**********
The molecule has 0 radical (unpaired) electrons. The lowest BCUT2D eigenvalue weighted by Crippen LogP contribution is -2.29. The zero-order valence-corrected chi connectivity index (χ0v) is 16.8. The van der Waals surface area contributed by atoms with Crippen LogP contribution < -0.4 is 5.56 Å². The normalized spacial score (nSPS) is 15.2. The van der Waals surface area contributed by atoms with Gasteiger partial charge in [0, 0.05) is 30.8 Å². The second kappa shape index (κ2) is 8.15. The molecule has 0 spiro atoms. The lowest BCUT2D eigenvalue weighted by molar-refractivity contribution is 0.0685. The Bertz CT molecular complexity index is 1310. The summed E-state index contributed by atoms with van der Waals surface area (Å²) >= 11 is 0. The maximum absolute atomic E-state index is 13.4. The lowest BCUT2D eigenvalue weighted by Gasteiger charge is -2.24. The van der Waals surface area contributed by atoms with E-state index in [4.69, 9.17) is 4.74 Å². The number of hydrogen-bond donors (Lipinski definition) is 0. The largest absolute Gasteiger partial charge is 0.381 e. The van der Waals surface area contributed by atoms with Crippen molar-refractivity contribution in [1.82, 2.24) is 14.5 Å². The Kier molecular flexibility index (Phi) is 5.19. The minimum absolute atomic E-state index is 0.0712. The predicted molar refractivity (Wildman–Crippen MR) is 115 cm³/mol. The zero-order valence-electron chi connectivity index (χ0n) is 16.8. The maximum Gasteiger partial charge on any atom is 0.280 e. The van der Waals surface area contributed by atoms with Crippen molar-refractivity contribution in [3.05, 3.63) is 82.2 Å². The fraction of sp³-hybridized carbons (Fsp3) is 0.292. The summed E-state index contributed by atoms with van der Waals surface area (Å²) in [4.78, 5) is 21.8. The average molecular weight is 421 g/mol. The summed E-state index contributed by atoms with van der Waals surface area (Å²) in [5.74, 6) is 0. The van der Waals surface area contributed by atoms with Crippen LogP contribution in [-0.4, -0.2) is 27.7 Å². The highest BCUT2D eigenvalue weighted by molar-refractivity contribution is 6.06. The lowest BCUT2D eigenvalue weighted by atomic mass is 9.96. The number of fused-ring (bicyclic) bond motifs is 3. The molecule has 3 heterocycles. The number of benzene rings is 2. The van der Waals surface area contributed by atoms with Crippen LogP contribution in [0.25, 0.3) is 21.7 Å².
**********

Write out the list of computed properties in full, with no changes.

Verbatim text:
The molecule has 0 radical (unpaired) electrons. The lowest BCUT2D eigenvalue weighted by Crippen LogP contribution is -2.29. The zero-order valence-corrected chi connectivity index (χ0v) is 16.8. The van der Waals surface area contributed by atoms with Crippen LogP contribution < -0.4 is 5.56 Å². The normalized spacial score (nSPS) is 15.2. The van der Waals surface area contributed by atoms with Gasteiger partial charge in [0, 0.05) is 30.8 Å². The second kappa shape index (κ2) is 8.15. The molecule has 0 spiro atoms. The lowest BCUT2D eigenvalue weighted by molar-refractivity contribution is 0.0685. The Bertz CT molecular complexity index is 1310. The summed E-state index contributed by atoms with van der Waals surface area (Å²) >= 11 is 0. The maximum absolute atomic E-state index is 13.4. The lowest BCUT2D eigenvalue weighted by Gasteiger charge is -2.24. The van der Waals surface area contributed by atoms with E-state index in [4.69, 9.17) is 4.74 Å². The number of hydrogen-bond donors (Lipinski definition) is 0. The largest absolute Gasteiger partial charge is 0.381 e. The van der Waals surface area contributed by atoms with Crippen molar-refractivity contribution in [1.82, 2.24) is 14.5 Å². The Kier molecular flexibility index (Phi) is 5.19. The minimum absolute atomic E-state index is 0.0712. The predicted molar refractivity (Wildman–Crippen MR) is 115 cm³/mol. The zero-order valence-electron chi connectivity index (χ0n) is 16.8. The maximum Gasteiger partial charge on any atom is 0.280 e. The van der Waals surface area contributed by atoms with Crippen molar-refractivity contribution in [3.05, 3.63) is 82.2 Å². The fraction of sp³-hybridized carbons (Fsp3) is 0.292. The summed E-state index contributed by atoms with van der Waals surface area (Å²) in [4.78, 5) is 21.8. The average molecular weight is 421 g/mol. The summed E-state index contributed by atoms with van der Waals surface area (Å²) in [5.74, 6) is 0. The van der Waals surface area contributed by atoms with Crippen LogP contribution in [-0.4, -0.2) is 27.7 Å². The highest BCUT2D eigenvalue weighted by molar-refractivity contribution is 6.06. The lowest BCUT2D eigenvalue weighted by atomic mass is 9.96. The number of fused-ring (bicyclic) bond motifs is 3. The molecule has 3 heterocycles. The number of benzene rings is 2. The van der Waals surface area contributed by atoms with Crippen LogP contribution in [0.25, 0.3) is 21.7 Å².